This is a collection of resources on the connection between language, non-standard accents, social attitudes, migrants, foreigners, and academic practices.
On language, migrants, and academia:
Work by Verena Erlenbusch:
Being a Foreigner in Philosophy: A Taxonomy. Journal paper, part of the Hypatia cluster on Foreigners in Philosophy. It articulates a taxonomy of different ways of being a foreigner in philosophy (linguistic, material, cultural, epistemic).
Work by Elif Yavnik:
Foreigners in Philosophy and Opennes to Dislocation. Journal paper, part of the Hypatia cluster on Foreigners in Philosophy. It develops an account of what it is like to be a foreigner in philosophy. It proposes "existential dislocation" as the central experience of the foreigner.
My own work:
Foreigners and Inclusion in Academia. A journal article published in Hypatia as part of a cluster on Foreigners in Philosophy, about the exclusion of migrants and foreigners from inclusion efforts in the US academy. The cluster is the result of this workshop I organized at U.C. Berkeley.
Philosophy and the Non-Native Speaker Condition: A reflection on how being a non-native speaker of English can affect the philosophy practice.
Outing Foreigners: Why it's Wrong to Ask "Where are You From? (in preparation, goal: book chapter in the collection Philosophy and Microaggressions). What happens to casual conversations when someone asks "Where are you from?", or comments on interlocutor's non-standard accent? I reflect on this question and propose a way in which these intervention spoil the conversation and "out" foreigners.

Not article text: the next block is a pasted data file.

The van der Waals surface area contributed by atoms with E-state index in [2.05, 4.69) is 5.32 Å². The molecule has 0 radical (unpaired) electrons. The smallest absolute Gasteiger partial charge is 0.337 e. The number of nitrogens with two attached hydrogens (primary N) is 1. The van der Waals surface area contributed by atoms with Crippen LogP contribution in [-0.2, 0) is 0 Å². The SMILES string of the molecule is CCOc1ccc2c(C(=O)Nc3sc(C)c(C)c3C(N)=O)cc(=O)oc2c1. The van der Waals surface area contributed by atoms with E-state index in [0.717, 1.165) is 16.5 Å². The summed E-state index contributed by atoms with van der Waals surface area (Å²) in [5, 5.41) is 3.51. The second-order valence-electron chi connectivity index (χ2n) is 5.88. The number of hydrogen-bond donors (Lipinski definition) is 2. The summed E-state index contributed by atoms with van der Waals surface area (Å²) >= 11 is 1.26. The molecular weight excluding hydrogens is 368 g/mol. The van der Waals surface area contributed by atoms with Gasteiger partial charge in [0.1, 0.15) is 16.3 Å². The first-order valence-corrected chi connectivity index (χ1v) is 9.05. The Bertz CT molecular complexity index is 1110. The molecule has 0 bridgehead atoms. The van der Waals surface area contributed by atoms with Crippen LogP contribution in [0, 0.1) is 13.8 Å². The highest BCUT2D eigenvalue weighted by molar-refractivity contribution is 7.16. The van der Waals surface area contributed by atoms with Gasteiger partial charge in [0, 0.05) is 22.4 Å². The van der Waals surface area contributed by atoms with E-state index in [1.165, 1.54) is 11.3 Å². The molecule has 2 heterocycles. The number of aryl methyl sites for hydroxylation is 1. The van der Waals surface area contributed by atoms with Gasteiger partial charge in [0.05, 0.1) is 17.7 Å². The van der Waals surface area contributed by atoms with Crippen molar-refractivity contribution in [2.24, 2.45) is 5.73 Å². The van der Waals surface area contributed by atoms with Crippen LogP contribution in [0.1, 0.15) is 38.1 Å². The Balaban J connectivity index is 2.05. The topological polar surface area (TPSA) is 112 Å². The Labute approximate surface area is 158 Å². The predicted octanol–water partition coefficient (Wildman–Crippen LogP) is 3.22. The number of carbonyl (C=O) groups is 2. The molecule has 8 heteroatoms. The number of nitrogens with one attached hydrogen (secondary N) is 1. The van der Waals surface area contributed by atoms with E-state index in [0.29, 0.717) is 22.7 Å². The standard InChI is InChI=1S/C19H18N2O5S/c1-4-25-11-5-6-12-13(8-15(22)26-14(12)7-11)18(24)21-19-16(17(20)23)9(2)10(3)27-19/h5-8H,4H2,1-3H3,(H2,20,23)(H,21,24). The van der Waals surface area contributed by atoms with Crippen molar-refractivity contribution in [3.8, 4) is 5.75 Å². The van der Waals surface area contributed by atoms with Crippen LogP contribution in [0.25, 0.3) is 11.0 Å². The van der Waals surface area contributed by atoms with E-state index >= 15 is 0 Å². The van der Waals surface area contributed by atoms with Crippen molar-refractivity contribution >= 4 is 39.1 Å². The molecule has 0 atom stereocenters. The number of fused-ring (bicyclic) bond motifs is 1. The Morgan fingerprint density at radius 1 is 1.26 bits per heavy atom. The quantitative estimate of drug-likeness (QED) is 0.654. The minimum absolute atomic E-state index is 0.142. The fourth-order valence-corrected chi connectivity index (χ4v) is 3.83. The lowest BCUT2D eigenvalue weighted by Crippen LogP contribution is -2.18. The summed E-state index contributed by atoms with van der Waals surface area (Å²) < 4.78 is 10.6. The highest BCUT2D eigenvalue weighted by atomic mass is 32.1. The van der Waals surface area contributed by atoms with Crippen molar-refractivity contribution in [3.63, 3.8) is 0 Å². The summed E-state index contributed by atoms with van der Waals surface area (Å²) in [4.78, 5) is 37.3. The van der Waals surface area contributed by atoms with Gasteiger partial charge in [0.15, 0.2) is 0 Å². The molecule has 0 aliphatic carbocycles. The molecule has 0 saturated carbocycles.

English patrol at the borders of philosophy. Blog post (Political philosopher) on the English language patrolling academic philosophy.
The Blog I run:
On the language of academia (in particular philosophy):
Work by Verena Erlenbusch:
The Politics of Language and the "Analytical-Continental" Divide. It discusses the differences between analytical and continental philosophy, and explores the relationship between norms and patterns of publication, on the one hand, and the language/s of philosophy, on the other, with special attention to publication norms in Germany and France. The author proposes that practices of knowledge production and dissemination play a significant role in accounting for philosophers’ linguistic practices. Conference paper presented at the Central APA in Chicago, March 2018, as part of a panel on the role of English in contemporary Philosophy.
Work by Gabriele Contessa:
Analytic Philosophy and the English Language.
My own work:
The Art of Doing Philosophy in English. The English language dominates academia. But what English is this? I explore the difference between English as lingua franca and Standard English. It's the latter, not the former, that is dominating academia, following American or British norms (e.g. grammar, pronunciation). English as lingua franca is different from Standard English. I identify a problem with having Standard English dominating academia, and in particular contemporary philosophy, what I call the English patrol, and argue that philosophy would benefit from switching from Standard English to English as (multi)lingua franca, which would allow the exploitation of the conceptual and linguistic repertoire that diverse and multilingual practitioners bring to the table. Conference paper presented at the Central APA in Chicago, March 2018, as part of a panel on the role of English in contemporary Philosophy.
Work in linguistics on English as Lingua Franca
Work by Jennifer Jenkins:
Not English, but English-within-multilingualism.
Work by Cornelia Hülmbauer:
We don’t take the right way. We just take the way that we think you will understand” – The shifting relationship between correctness and effectiveness in ELF.
Work on Spanglish, code-switching, academic norms, and identity:
Spanglish. Oxford Bibliographies. Entry by Silvia Betti. It contains a list of works in both Spanish and English.
Work by Lina Reznicek-Parrado:
“Spanglish”: Bringing the academic debate into the classroom. Towards critical pedagogy in Spanish heritage instruction. Journal article. Qualitative analysis suggesting a gap between actual use of "Spanglish" and (negative) attitudes towards its use in the academic context.